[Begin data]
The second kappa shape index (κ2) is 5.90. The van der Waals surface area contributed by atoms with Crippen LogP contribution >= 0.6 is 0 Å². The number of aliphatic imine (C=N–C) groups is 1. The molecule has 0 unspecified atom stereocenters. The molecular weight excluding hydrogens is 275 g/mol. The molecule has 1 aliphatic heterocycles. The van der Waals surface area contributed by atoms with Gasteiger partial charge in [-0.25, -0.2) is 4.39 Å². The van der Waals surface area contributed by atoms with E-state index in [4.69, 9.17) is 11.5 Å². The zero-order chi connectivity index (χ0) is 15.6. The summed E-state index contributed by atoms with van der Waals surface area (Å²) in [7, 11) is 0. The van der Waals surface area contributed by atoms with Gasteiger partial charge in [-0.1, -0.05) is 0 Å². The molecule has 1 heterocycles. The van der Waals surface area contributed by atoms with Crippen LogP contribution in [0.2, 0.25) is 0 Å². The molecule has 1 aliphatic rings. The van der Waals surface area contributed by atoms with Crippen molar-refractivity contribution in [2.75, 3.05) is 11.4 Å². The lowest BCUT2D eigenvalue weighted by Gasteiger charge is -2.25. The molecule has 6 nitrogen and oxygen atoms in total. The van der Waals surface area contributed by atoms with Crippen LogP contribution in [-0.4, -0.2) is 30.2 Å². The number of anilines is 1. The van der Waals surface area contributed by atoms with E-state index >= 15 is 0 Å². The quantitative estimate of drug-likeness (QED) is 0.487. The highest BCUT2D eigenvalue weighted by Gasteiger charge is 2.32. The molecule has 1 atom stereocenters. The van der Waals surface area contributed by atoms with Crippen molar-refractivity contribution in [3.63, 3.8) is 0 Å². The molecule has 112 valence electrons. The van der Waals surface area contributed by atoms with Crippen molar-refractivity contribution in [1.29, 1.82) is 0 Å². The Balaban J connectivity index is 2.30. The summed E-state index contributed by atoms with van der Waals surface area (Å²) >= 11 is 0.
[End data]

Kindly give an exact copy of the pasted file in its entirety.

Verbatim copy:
The second kappa shape index (κ2) is 5.90. The van der Waals surface area contributed by atoms with Crippen LogP contribution >= 0.6 is 0 Å². The number of aliphatic imine (C=N–C) groups is 1. The molecule has 0 unspecified atom stereocenters. The molecular weight excluding hydrogens is 275 g/mol. The molecule has 1 aliphatic heterocycles. The van der Waals surface area contributed by atoms with Gasteiger partial charge in [-0.25, -0.2) is 4.39 Å². The van der Waals surface area contributed by atoms with E-state index in [4.69, 9.17) is 11.5 Å². The zero-order chi connectivity index (χ0) is 15.6. The summed E-state index contributed by atoms with van der Waals surface area (Å²) in [7, 11) is 0. The van der Waals surface area contributed by atoms with Gasteiger partial charge in [-0.1, -0.05) is 0 Å². The molecule has 1 heterocycles. The van der Waals surface area contributed by atoms with Crippen LogP contribution in [0.2, 0.25) is 0 Å². The molecule has 1 aliphatic rings. The van der Waals surface area contributed by atoms with Crippen molar-refractivity contribution in [2.75, 3.05) is 11.4 Å². The lowest BCUT2D eigenvalue weighted by Gasteiger charge is -2.25. The molecule has 6 nitrogen and oxygen atoms in total. The van der Waals surface area contributed by atoms with Crippen LogP contribution in [-0.4, -0.2) is 30.2 Å². The number of anilines is 1. The van der Waals surface area contributed by atoms with E-state index >= 15 is 0 Å². The quantitative estimate of drug-likeness (QED) is 0.487. The highest BCUT2D eigenvalue weighted by Gasteiger charge is 2.32. The molecule has 1 atom stereocenters. The van der Waals surface area contributed by atoms with Crippen molar-refractivity contribution in [3.63, 3.8) is 0 Å². The molecule has 112 valence electrons. The van der Waals surface area contributed by atoms with Crippen molar-refractivity contribution in [1.29, 1.82) is 0 Å². The Balaban J connectivity index is 2.30. The summed E-state index contributed by atoms with van der Waals surface area (Å²) >= 11 is 0.